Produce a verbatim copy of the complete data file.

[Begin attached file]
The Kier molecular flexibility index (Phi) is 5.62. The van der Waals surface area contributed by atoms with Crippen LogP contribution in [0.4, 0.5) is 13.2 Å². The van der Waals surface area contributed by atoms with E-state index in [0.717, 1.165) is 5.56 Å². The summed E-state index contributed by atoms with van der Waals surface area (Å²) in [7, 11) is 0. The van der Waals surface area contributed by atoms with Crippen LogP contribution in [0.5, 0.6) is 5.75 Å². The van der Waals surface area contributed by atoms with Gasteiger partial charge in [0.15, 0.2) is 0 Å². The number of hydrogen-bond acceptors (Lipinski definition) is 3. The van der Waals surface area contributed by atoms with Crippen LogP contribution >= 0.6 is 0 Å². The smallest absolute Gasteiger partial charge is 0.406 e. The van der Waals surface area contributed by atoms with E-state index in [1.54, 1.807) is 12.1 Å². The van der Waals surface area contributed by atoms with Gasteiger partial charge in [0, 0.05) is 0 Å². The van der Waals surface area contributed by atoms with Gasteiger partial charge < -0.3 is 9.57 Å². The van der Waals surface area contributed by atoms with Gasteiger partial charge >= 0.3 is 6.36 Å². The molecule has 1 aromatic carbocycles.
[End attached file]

The Kier molecular flexibility index (Phi) is 5.62. The van der Waals surface area contributed by atoms with Crippen LogP contribution in [0.4, 0.5) is 13.2 Å². The van der Waals surface area contributed by atoms with E-state index in [0.717, 1.165) is 5.56 Å². The summed E-state index contributed by atoms with van der Waals surface area (Å²) in [7, 11) is 0. The van der Waals surface area contributed by atoms with Crippen LogP contribution in [0.5, 0.6) is 5.75 Å². The van der Waals surface area contributed by atoms with Gasteiger partial charge in [0.15, 0.2) is 0 Å². The number of hydrogen-bond acceptors (Lipinski definition) is 3. The van der Waals surface area contributed by atoms with Crippen LogP contribution >= 0.6 is 0 Å². The smallest absolute Gasteiger partial charge is 0.406 e. The van der Waals surface area contributed by atoms with E-state index in [1.54, 1.807) is 12.1 Å². The van der Waals surface area contributed by atoms with Gasteiger partial charge in [0, 0.05) is 0 Å². The van der Waals surface area contributed by atoms with Gasteiger partial charge < -0.3 is 9.57 Å². The van der Waals surface area contributed by atoms with Gasteiger partial charge >= 0.3 is 6.36 Å². The molecule has 1 aromatic carbocycles.